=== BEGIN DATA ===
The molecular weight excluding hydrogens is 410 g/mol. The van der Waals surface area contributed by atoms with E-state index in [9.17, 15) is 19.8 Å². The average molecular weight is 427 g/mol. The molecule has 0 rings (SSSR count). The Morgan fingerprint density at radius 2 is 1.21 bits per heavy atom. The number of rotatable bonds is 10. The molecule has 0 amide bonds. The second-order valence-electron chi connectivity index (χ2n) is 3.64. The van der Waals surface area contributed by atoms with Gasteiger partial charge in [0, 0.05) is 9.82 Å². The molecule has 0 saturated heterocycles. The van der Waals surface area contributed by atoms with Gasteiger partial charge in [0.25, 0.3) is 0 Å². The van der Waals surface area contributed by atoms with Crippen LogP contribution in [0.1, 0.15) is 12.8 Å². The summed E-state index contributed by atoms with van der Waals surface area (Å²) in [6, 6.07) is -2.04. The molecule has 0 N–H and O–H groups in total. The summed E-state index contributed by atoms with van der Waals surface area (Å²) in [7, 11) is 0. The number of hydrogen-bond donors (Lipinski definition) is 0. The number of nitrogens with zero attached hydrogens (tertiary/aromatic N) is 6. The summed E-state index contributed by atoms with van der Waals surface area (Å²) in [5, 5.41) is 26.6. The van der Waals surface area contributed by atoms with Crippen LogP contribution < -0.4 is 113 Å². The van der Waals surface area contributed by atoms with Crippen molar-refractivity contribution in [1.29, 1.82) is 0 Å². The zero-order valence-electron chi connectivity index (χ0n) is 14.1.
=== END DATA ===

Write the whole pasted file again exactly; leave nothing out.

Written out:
The molecular weight excluding hydrogens is 410 g/mol. The van der Waals surface area contributed by atoms with E-state index in [9.17, 15) is 19.8 Å². The average molecular weight is 427 g/mol. The molecule has 0 rings (SSSR count). The Morgan fingerprint density at radius 2 is 1.21 bits per heavy atom. The number of rotatable bonds is 10. The molecule has 0 amide bonds. The second-order valence-electron chi connectivity index (χ2n) is 3.64. The van der Waals surface area contributed by atoms with Gasteiger partial charge in [0, 0.05) is 9.82 Å². The molecule has 0 saturated heterocycles. The van der Waals surface area contributed by atoms with Gasteiger partial charge in [0.25, 0.3) is 0 Å². The van der Waals surface area contributed by atoms with Crippen LogP contribution in [0.1, 0.15) is 12.8 Å². The summed E-state index contributed by atoms with van der Waals surface area (Å²) in [6, 6.07) is -2.04. The molecule has 0 N–H and O–H groups in total. The summed E-state index contributed by atoms with van der Waals surface area (Å²) in [7, 11) is 0. The number of hydrogen-bond donors (Lipinski definition) is 0. The number of nitrogens with zero attached hydrogens (tertiary/aromatic N) is 6. The summed E-state index contributed by atoms with van der Waals surface area (Å²) in [5, 5.41) is 26.6. The van der Waals surface area contributed by atoms with Crippen LogP contribution < -0.4 is 113 Å². The van der Waals surface area contributed by atoms with Crippen molar-refractivity contribution in [1.29, 1.82) is 0 Å². The zero-order valence-electron chi connectivity index (χ0n) is 14.1.